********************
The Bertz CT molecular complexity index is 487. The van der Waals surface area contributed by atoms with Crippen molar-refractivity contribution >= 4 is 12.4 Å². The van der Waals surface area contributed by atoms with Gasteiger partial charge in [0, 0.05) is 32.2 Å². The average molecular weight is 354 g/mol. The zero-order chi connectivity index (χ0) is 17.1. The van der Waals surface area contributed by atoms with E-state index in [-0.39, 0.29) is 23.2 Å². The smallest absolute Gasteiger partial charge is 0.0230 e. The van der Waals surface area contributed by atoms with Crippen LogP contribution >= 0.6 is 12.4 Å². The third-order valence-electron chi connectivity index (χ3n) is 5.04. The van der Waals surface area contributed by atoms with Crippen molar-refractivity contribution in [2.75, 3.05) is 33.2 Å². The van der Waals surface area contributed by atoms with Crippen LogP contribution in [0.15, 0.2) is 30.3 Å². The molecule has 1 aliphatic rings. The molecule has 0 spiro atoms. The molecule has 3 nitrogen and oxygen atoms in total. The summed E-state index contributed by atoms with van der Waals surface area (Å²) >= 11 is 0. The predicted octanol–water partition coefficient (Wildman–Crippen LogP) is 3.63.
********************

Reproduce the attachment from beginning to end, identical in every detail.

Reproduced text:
The Bertz CT molecular complexity index is 487. The van der Waals surface area contributed by atoms with Crippen molar-refractivity contribution >= 4 is 12.4 Å². The van der Waals surface area contributed by atoms with Gasteiger partial charge in [0, 0.05) is 32.2 Å². The average molecular weight is 354 g/mol. The zero-order chi connectivity index (χ0) is 17.1. The van der Waals surface area contributed by atoms with E-state index in [-0.39, 0.29) is 23.2 Å². The smallest absolute Gasteiger partial charge is 0.0230 e. The van der Waals surface area contributed by atoms with Crippen LogP contribution >= 0.6 is 12.4 Å². The third-order valence-electron chi connectivity index (χ3n) is 5.04. The van der Waals surface area contributed by atoms with Crippen molar-refractivity contribution in [2.75, 3.05) is 33.2 Å². The van der Waals surface area contributed by atoms with Crippen LogP contribution in [0.15, 0.2) is 30.3 Å². The molecule has 1 aliphatic rings. The molecule has 0 spiro atoms. The molecule has 3 nitrogen and oxygen atoms in total. The summed E-state index contributed by atoms with van der Waals surface area (Å²) >= 11 is 0. The predicted octanol–water partition coefficient (Wildman–Crippen LogP) is 3.63.